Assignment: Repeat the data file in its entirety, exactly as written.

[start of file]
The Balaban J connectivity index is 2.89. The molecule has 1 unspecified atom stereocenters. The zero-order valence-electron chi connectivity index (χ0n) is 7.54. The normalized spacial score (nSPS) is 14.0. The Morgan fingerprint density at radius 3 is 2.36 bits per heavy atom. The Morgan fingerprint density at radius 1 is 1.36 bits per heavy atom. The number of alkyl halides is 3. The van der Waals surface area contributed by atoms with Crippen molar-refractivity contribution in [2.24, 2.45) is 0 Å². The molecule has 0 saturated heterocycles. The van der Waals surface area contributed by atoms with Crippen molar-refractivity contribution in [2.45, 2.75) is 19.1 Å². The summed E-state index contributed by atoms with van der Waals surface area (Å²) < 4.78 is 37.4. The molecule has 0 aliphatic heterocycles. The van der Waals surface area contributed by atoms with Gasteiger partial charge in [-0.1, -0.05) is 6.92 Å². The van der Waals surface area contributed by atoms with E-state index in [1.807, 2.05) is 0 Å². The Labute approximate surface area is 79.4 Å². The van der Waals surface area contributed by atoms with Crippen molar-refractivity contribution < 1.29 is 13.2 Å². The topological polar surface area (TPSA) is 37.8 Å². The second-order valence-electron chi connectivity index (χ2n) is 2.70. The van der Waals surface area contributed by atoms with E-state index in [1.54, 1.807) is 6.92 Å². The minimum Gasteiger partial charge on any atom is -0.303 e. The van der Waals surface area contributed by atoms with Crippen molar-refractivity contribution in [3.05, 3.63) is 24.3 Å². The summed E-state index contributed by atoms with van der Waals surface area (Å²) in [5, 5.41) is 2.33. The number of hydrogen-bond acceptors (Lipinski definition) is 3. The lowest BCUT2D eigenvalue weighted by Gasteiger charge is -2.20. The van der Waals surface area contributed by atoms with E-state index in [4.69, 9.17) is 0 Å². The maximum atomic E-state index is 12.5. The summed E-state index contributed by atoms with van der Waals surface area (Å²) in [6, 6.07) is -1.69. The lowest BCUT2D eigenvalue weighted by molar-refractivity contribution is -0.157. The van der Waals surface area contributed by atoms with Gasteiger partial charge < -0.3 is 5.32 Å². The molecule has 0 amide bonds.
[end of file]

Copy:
The Balaban J connectivity index is 2.89. The molecule has 1 unspecified atom stereocenters. The zero-order valence-electron chi connectivity index (χ0n) is 7.54. The normalized spacial score (nSPS) is 14.0. The Morgan fingerprint density at radius 3 is 2.36 bits per heavy atom. The Morgan fingerprint density at radius 1 is 1.36 bits per heavy atom. The number of alkyl halides is 3. The van der Waals surface area contributed by atoms with Crippen molar-refractivity contribution in [2.24, 2.45) is 0 Å². The molecule has 0 saturated heterocycles. The van der Waals surface area contributed by atoms with Crippen molar-refractivity contribution in [2.45, 2.75) is 19.1 Å². The summed E-state index contributed by atoms with van der Waals surface area (Å²) < 4.78 is 37.4. The molecule has 0 aliphatic heterocycles. The van der Waals surface area contributed by atoms with Gasteiger partial charge in [-0.1, -0.05) is 6.92 Å². The van der Waals surface area contributed by atoms with E-state index in [1.807, 2.05) is 0 Å². The Labute approximate surface area is 79.4 Å². The van der Waals surface area contributed by atoms with Crippen molar-refractivity contribution < 1.29 is 13.2 Å². The topological polar surface area (TPSA) is 37.8 Å². The second-order valence-electron chi connectivity index (χ2n) is 2.70. The van der Waals surface area contributed by atoms with E-state index in [1.54, 1.807) is 6.92 Å². The minimum Gasteiger partial charge on any atom is -0.303 e. The van der Waals surface area contributed by atoms with Crippen molar-refractivity contribution in [3.05, 3.63) is 24.3 Å². The summed E-state index contributed by atoms with van der Waals surface area (Å²) in [5, 5.41) is 2.33. The number of hydrogen-bond acceptors (Lipinski definition) is 3. The lowest BCUT2D eigenvalue weighted by Gasteiger charge is -2.20. The van der Waals surface area contributed by atoms with E-state index in [4.69, 9.17) is 0 Å². The maximum atomic E-state index is 12.5. The summed E-state index contributed by atoms with van der Waals surface area (Å²) in [6, 6.07) is -1.69. The lowest BCUT2D eigenvalue weighted by molar-refractivity contribution is -0.157. The van der Waals surface area contributed by atoms with Gasteiger partial charge < -0.3 is 5.32 Å². The molecule has 0 amide bonds.